posted on Oct, 14 2011 @ 11:53 AM
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reply to post by hypervigilant
 


J.C.Higgins and the Sears Ted Williams and all the rest of the early Box Store weapons were made by the various weapons companies like Mossberg, Marlin, H&R, Remington, Ithaca and others on contract.
As far a ammo for the 7.62X54. Wolf Ammunition makes non-corrosive, in 500 Rnd cases for about $179.00! That's pretty cheap for ammo that can take care of anything on the North American continent and won't corrode your favorite rifle!
Zindo
edit on 10/14/2011 by ZindoDoone because: (no reason given)



posted on Oct, 14 2011 @ 01:56 PM
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if you want a nice one go here:

www.budsgunshop.com...

they have good service and are well respected



posted on Oct, 14 2011 @ 02:58 PM
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reply to post by paratus
 

that one is nice. I like all the extras. I will keep mine, it is a little older than the 91/30. But these days, $109.00 is not a bad price..



posted on Oct, 16 2011 @ 09:36 AM
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I just bought a 1939 M91/30 Mosin (Izhevsk) the other day from my local shop. I've been looking for one for a while now and thought I'd have to order over the internet but walked in and there it was. I paid a heckuva lot more than $36 but still got a good deal since I didn't have to pay for shipping and transfer fee/background check. These are becoming fast sellers due to the price, accuracy and power. I plan on buying the 440 rd surplus tin just to have on hand but will most likely buy the non-corrosive rounds ($11 for 20rds) for the range.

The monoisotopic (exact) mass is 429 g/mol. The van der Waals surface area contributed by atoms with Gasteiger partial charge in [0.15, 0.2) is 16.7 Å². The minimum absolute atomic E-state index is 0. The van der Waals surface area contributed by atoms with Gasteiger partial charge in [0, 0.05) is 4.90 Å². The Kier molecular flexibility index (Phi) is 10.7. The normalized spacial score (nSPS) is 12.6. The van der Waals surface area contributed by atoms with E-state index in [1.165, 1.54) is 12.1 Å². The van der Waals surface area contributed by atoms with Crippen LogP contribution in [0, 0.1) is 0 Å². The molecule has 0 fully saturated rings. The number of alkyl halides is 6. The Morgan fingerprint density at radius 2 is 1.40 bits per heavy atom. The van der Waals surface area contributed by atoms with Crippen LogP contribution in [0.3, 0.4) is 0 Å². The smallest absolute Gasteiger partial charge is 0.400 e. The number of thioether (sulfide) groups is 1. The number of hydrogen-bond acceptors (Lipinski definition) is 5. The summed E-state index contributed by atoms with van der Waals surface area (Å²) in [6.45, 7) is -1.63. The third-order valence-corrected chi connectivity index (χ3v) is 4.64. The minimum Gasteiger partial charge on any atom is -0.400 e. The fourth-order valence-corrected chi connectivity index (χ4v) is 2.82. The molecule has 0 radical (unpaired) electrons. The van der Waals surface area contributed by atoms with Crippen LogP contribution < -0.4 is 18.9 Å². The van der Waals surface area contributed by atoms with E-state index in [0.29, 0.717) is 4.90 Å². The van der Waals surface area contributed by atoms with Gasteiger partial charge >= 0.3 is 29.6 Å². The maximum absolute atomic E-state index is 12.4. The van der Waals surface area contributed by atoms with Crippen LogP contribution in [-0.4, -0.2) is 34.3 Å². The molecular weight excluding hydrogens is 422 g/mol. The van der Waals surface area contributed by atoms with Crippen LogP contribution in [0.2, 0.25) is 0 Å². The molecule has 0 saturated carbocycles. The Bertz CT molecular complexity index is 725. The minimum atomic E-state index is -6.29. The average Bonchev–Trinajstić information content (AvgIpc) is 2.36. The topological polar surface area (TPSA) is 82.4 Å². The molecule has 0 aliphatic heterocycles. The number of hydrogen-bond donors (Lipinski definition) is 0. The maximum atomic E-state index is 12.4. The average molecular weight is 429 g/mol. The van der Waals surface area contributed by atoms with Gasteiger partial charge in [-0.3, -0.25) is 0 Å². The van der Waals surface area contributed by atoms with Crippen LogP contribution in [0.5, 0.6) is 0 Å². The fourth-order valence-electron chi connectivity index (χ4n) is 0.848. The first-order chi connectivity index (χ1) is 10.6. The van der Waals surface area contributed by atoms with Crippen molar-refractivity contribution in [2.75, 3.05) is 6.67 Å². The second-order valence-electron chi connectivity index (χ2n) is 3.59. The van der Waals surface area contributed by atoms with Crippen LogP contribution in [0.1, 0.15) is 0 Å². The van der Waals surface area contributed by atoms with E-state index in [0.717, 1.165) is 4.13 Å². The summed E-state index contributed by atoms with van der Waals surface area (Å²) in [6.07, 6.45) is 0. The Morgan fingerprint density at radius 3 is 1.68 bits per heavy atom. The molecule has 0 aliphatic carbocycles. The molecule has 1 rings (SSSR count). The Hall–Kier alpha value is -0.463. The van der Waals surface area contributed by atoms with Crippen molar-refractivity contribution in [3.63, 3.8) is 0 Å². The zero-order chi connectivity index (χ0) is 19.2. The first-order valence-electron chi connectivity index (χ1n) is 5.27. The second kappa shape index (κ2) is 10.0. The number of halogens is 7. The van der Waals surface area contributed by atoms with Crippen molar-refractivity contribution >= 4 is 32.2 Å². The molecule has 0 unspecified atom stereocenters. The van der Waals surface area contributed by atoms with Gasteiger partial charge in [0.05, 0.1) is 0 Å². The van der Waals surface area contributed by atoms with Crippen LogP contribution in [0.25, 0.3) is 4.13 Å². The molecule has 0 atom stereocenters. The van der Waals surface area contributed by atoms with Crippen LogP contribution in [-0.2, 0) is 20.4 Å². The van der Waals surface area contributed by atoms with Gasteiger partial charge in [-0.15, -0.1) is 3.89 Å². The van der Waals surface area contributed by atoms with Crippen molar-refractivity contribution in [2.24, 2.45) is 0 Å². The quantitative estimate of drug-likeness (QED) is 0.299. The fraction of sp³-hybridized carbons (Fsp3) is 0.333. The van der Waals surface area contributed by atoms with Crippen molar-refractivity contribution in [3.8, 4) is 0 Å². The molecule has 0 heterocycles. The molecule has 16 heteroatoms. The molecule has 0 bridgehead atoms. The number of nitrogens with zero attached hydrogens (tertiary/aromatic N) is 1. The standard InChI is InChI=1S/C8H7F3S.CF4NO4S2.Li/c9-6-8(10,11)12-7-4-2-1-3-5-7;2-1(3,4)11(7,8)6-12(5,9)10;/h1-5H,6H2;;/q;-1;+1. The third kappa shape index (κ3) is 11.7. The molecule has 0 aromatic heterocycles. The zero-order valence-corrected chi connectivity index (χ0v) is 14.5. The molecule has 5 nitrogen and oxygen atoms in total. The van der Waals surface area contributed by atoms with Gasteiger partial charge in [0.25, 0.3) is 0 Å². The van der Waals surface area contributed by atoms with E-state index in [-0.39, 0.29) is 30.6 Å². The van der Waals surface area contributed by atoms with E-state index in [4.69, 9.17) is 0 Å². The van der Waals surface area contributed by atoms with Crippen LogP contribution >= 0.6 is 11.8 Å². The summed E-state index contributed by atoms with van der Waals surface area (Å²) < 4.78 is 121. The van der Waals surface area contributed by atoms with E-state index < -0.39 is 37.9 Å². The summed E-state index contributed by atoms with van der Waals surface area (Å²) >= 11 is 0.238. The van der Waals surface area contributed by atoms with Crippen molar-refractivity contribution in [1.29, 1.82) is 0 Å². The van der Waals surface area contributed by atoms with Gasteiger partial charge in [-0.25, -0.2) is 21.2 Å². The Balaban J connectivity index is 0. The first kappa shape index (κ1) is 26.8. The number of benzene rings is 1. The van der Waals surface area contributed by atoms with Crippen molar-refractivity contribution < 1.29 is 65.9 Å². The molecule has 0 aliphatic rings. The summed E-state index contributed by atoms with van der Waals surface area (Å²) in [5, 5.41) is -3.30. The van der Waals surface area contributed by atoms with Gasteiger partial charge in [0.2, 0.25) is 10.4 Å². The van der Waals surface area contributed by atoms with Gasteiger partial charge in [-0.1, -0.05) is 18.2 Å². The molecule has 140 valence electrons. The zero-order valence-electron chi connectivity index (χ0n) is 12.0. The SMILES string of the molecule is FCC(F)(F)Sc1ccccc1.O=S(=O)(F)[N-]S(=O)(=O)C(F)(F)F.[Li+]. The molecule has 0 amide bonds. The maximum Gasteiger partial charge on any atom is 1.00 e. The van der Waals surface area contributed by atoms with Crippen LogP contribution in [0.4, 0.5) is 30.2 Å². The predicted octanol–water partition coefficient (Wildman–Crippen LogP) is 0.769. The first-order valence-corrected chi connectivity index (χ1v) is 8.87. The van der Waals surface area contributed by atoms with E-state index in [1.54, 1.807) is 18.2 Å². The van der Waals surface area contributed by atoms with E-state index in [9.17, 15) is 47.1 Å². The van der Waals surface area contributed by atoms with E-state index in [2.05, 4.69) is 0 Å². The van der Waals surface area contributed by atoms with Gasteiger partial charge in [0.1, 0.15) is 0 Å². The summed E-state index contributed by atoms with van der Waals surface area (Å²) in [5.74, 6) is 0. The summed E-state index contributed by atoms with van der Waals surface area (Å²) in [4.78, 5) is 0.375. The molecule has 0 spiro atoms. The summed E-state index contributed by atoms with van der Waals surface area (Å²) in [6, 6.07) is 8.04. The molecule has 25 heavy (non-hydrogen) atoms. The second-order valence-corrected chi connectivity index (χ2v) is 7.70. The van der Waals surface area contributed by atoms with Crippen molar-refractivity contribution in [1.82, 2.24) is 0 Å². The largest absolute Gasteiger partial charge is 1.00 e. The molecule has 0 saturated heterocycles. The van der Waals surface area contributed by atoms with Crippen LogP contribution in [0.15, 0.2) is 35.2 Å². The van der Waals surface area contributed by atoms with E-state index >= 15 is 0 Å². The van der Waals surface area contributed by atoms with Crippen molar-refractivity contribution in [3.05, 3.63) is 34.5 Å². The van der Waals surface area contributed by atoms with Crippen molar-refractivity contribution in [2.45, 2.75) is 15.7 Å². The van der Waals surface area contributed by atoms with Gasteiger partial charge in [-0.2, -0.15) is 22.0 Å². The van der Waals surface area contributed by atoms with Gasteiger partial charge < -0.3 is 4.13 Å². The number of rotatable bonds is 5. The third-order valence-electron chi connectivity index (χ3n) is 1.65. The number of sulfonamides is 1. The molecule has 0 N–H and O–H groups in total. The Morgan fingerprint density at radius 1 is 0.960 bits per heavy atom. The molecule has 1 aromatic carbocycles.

Took me an entire day of cleaning and swabbing to get the Cosmoline out. Wife wouldn't let me stick the pieces in the oven to melt it out so I had to use a degreaser. I still need to get a .28 gauge bore brush to get the dried cosmoline out of the chamber. But, in my opinion, the work is well worth it! Can't wait to get this out to the range.

Still working on the bayonet so it will fit a little easier and not get stuck. Before taking it out, make sure you check the headspace. The gauges are fairly cheap and always good to have on hand. I bought mine through Okie Gauges. Also, you may have a "sticky bolt" the first few times you fire it due to dried cosmoline.